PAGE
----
Chapter

Male Social Dynamics: Independence and Beyond

Phyllis C. Lee, Joyce H. Poole, Norah Njiraini, Catherine N. Sayialel and Cynthia J. Moss

in The Amboseli Elephants

Published by University of Chicago Press

Published in print March 2011 | ISBN: 9780226542232
Published online February 2013 | e-ISBN: 9780226542263 | DOI: http://dx.doi.org/10.7208/chicago/9780226542263.003.0017
Male Social Dynamics: Independence and Beyond

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Male elephants interact frequently with other elephants. Young males face feeding competition from females and other males, and all males compete over access to females. Rates of aggression among mature adult males tend to be high. Competition obviously affects male grouping and associations, which are explored further in this chapter. This chapter first addresses how young, sexually active, non-musth males associate with other elephants and then discusses how being an older musth male affects sociality. Early in life, males have high energy costs due to growth and a high rate of mortality; with age, the growth costs diminish, but competitive costs increase. The chapter explores social dynamics from a developmental perspective—as a process of long duration—and with respect to the attainment of full socio-sexual functioning.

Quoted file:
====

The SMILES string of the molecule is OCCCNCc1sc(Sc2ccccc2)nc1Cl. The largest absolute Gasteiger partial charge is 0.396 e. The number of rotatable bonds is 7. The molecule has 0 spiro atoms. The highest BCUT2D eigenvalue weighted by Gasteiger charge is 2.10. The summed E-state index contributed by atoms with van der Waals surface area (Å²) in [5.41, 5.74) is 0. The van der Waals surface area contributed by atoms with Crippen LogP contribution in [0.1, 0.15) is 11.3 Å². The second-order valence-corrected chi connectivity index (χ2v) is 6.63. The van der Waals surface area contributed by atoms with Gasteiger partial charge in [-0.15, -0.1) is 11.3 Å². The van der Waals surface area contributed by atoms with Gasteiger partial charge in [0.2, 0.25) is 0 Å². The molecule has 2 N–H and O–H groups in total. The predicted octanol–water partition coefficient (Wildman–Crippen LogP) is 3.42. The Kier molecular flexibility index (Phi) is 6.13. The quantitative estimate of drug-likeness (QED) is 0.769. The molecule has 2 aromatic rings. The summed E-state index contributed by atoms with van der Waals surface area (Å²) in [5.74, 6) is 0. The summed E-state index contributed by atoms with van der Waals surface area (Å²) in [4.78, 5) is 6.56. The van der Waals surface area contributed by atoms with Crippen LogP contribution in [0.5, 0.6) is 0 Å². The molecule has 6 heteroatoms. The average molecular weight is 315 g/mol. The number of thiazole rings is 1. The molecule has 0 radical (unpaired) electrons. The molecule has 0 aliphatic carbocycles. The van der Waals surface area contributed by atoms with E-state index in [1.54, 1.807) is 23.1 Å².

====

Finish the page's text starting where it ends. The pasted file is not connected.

Keywords: male elephants; young males; competition; musth male; sociality; mortality; sexual functioning

Chapter.  7190 words.  Illustrated.

Subjects: Animal Behaviour and Behavioural Ecology

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